The European Commission announced today (15 March) that Ireland is joining the EU’s Schengen Information System, used to share data for internal security and external border management in the EU, writes Catherine Feore.
The entry into operation of the system in Ireland will support co-operation between law enforcement authorities on fighting cross-border crime and terrorism, helping to enhance internal security in Europe. When conducting passport checks at the Irish border, law enforcement authorities will now receive real-time information on people accused or convicted of crimes in other EU countries, Norway, Iceland, Switzerland and Lichtenstein.
Irish Justice Minister Helen McEntee said: “The Schengen Information System is the largest law enforcement database in Europe and Ireland’s connection to it will strengthen law enforcement cooperation and enhance security in Europe.
“An Garda Síochána and my department have been working towards this since 2016. Gardaí have had to build and test the complex IT infrastructure and develop the training needed to complete the connection to SIS II.
“I am confident that this will be a game-changer for Gardaí in their fight against cross-border crime.”
Ireland is not a member of the Schengen common travel area but takes part in some policing co-operation arrangements which are part of the Schengen Agreement, Ireland can now provide and receive data under SIS II. For example, all missing persons, persons in respect of whom an EAW exists, and certain categories of identifiable objects will be subject to a SIS II alert and shared on the SIS II database.
Drew Harris of An Garda Síochána said: “We in An Garda Síochána have been working towards the implementation of the Schengen Information System in Ireland for some time and are pleased to see it come into operation today.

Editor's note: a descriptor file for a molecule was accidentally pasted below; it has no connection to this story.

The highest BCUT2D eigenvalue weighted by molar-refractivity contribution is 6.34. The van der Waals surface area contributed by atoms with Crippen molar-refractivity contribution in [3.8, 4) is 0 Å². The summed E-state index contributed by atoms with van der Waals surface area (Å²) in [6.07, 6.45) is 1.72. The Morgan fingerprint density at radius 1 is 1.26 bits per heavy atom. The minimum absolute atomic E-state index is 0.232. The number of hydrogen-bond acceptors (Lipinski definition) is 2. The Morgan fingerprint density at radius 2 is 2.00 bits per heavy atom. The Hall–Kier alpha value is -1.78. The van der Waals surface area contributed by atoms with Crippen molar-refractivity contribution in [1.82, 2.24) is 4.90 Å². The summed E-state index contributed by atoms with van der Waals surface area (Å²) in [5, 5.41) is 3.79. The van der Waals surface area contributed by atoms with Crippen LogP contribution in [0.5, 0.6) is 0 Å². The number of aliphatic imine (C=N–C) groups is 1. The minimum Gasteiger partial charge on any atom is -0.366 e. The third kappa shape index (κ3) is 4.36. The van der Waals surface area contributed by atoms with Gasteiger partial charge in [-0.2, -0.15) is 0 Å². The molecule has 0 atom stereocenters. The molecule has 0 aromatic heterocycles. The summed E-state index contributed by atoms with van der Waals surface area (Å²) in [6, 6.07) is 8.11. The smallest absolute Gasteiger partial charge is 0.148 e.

“The benefits that SIS II will bring to policing in Ireland cannot be understated. Having access to the SIS II databases which contain law enforcement data from across 30 EU and associated Schengen countries. Accessing such information means that An Garda Síochána can swiftly deal with issues of serious crime with potential links to other European countries.”
An Garda Síochána has integrated the Garda National Immigration Bureau databases with SIS II, and members of An Garda Síochána and staff of the Border Management Unit and Immigration Service (ISD) will have the ability to see SIS data on their workstations.
The new SIRENE (Supplementary Information Request at the National Entries) Bureau within An Garda Síochána will be responsible for the daily management of the SIS system, which will operate on a 24/7 basis to ensure a timely response to alerts.
National authorities will also have access to information on stolen property, such as vehicles. To facilitate this co-operation.
At the end of 2020, the Schengen Information System contained approximately 93 million alerts. It was accessed 3.7 billion times in 2020 and contained 209,178 hits (when a search leads to an alert and the authorities confirm it).